Skip to main content Skip to search Skip to header Skip to footer
Web Original

Our sailing adventure

From The Christian Science Journal - May 22, 2013

The Customs and Immigration officers were blunt. They told us to vacate our boat and to take nothing with us but the clothes we were wearing. The skipper of the 46-foot sloop we were on repeated that he had contacts at CNN—a major cable news channel based in the United States—who knew where he was, and he could reach them by satellite phone if we needed help. My wife and I and an Eritrean cook in her early 20s stepped over the side of the boat and climbed into the officers’ inflatable craft. The skipper followed.

My wife and I lived on a sailboat in San Francisco, where the skipper was from, and had signed on to help crew his boat through the Middle East, then on to Asia. We now found ourselves unexpectedly held up near the Ethiopian border.

After we’d traveled 15 minutes at top speed, the officers delivered us to the Port Authority in Assab, Eritrea, where we were escorted to a mostly vacant building. The skipper and our cook followed the agents to a room, where a naval commander waited to interview them. In the early ’90s, when our cook was a teenager, she had served as an Eritrean Freedom Fighter against Ethiopia. A border clash between the two countries had started again in May 1998. It was now February 1999 and we had been cautiously following the war’s development on the radio as we headed south from Eritrea.

The naval commander briefly questioned my wife and me about the purpose of our trip, and we were released to a room that held just a couple of desks and chairs, where we waited and prayed. The officials had legally boarded our boat and brought us back to their base, and we knew they could decide to confiscate our craft or detain us indefinitely. We were told that our building would be guarded, and we were not allowed to leave. The skipper became visibly concerned about property left behind on his boat.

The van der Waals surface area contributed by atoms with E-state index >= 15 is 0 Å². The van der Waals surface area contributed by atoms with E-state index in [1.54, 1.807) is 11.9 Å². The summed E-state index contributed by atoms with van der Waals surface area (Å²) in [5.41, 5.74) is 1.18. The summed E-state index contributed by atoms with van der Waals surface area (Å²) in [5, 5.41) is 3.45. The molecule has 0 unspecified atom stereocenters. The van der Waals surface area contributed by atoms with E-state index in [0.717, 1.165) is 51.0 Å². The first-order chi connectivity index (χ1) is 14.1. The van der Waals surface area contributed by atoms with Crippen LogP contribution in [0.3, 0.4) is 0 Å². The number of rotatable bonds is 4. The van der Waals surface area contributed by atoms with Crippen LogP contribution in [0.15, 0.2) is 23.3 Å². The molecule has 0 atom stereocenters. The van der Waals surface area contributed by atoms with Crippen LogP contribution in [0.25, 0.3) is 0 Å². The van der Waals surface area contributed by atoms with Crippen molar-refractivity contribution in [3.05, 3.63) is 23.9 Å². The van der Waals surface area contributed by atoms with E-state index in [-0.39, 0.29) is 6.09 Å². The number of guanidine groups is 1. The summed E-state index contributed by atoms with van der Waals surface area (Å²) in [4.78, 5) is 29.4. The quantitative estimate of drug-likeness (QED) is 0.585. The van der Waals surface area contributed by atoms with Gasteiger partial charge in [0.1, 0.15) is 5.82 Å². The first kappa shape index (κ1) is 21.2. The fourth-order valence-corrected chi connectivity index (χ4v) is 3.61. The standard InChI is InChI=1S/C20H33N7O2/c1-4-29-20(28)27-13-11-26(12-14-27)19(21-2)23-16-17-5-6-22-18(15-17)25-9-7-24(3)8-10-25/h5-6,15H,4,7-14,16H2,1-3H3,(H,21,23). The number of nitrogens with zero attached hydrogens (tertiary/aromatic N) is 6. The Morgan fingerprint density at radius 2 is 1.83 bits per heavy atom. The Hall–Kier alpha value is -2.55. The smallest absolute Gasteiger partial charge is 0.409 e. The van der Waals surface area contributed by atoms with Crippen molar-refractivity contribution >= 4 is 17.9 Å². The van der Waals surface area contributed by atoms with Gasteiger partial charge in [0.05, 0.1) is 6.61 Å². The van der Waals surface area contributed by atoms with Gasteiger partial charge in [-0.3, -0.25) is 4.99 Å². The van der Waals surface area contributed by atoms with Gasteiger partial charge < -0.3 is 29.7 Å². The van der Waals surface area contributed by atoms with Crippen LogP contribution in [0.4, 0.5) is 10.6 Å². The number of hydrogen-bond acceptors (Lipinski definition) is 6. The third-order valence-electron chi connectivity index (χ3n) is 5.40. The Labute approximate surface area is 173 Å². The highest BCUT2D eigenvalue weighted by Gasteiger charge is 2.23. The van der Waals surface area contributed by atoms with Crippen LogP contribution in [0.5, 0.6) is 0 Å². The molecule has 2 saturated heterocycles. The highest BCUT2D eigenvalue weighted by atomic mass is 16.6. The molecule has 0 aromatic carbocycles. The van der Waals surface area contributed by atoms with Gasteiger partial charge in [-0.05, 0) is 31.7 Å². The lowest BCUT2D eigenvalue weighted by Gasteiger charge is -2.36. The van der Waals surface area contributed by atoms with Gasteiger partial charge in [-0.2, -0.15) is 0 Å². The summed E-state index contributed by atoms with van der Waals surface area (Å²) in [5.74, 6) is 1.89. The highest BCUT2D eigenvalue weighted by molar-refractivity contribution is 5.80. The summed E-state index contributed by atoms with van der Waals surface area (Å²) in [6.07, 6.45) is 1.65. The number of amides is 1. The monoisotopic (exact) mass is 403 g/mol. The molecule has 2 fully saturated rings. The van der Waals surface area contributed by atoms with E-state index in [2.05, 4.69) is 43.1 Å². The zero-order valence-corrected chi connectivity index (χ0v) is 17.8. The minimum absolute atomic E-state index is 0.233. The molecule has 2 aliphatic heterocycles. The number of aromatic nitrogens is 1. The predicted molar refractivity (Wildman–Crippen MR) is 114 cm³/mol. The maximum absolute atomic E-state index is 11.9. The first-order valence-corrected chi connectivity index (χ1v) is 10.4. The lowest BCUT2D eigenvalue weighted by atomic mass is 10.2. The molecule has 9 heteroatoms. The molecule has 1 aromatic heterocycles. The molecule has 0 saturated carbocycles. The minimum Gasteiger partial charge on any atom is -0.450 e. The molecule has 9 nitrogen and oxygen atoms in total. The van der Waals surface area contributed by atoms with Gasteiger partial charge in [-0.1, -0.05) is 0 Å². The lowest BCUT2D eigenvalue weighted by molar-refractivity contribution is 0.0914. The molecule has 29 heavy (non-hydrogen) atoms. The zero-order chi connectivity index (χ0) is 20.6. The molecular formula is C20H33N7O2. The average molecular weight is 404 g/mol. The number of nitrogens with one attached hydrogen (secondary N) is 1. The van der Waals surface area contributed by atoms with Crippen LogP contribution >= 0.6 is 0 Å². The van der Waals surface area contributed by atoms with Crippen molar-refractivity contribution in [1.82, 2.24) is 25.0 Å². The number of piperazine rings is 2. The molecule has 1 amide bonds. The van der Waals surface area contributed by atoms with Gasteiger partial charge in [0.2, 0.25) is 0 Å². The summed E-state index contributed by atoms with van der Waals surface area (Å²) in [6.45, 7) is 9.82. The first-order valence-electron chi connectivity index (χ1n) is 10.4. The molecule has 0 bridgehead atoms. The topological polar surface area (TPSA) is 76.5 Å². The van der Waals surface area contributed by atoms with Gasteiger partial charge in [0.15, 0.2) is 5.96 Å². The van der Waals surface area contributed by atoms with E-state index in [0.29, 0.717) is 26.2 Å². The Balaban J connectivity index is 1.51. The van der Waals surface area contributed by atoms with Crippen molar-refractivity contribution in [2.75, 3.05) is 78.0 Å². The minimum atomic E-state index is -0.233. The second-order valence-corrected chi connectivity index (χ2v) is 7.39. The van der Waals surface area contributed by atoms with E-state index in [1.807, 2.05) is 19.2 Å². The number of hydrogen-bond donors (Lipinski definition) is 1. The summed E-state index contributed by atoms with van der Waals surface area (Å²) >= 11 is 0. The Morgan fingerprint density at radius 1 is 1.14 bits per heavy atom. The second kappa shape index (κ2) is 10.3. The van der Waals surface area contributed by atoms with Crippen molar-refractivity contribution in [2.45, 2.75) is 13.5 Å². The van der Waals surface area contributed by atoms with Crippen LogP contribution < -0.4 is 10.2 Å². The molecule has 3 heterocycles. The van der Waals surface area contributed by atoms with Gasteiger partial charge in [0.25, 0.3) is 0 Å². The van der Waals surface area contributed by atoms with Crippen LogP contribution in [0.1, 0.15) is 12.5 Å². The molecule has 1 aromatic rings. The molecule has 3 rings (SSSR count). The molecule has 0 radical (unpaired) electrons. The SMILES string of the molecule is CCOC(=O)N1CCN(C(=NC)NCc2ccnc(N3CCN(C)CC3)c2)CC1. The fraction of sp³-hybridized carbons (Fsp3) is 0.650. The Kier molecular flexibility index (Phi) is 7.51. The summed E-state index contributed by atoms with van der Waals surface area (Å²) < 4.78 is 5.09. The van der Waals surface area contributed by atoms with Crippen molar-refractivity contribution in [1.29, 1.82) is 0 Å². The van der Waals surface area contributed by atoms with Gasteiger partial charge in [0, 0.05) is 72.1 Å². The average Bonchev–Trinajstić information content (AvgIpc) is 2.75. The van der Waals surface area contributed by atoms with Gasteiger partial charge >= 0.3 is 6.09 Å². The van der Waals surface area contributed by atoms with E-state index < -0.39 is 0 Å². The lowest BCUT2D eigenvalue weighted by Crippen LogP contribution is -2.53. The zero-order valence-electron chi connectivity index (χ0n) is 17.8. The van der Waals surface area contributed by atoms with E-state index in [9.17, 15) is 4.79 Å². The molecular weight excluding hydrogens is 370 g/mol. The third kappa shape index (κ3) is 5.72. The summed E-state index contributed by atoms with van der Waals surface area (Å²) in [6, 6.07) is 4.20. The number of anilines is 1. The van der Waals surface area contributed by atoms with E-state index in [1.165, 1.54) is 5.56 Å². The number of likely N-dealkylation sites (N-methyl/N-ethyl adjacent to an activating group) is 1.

Later, I walked out to a porch that overlooked the other vacant concrete buildings. Port of Assab was at that time being used as both a naval station and a customs port. Our skipper had told us that the port was on alert for possible deployment and could become a harbor for naval ships. But it felt as if any servicemen stationed there had left; the compound was so quiet. As the sun began to set, I heard a car start and saw the customs official and base commander speed away in a Jeep. The skipper joined me on the porch.

“What are you thinking about?” he asked.

“I’m thinking about how frustrating it must be for the commander to be on this desolate base, facing the prospect of war with no boat to sail away on,” I replied.

Our remote surroundings had alerted me that perhaps these officers were feeling envious. A war was brewing; we were foreigners not affected by this regional conflict; we had a boat to sail away on, even our cook was exempt from fighting because of her previous service record. I needed to affirm that envy could not influence anyone; envy was incompatible with the law of divine Love. We were where we needed to be, innocently doing jobs we needed to do, as were the people stationed on this base, and no friction or jealousy could interfere. Our freedom could not tempt the authorities to detain us without good reason.

The skipper looked at me and said, “That is a different way to look at things.” And then he gave his opinion of what these officers were doing, and how futile our position might be, based on his experiences cruising around the world.

I stuck with my past experience in turning to God and bearing witness to the truth about His children, as I’ve learned to do in Christian Science. I affirmed that God is good; His creation is good; and God governs. And like the biblical metaphor of the potter’s clay, man’s nature cannot take on a form or quality not derived from God, the Creator. As it says in the Bible: “Shall the clay say to him that fashioneth it, What makest thou? or thy work, He hath no hands? … I have raised him up in righteousness, and I will direct all his ways” (Isaiah 45:9, 13).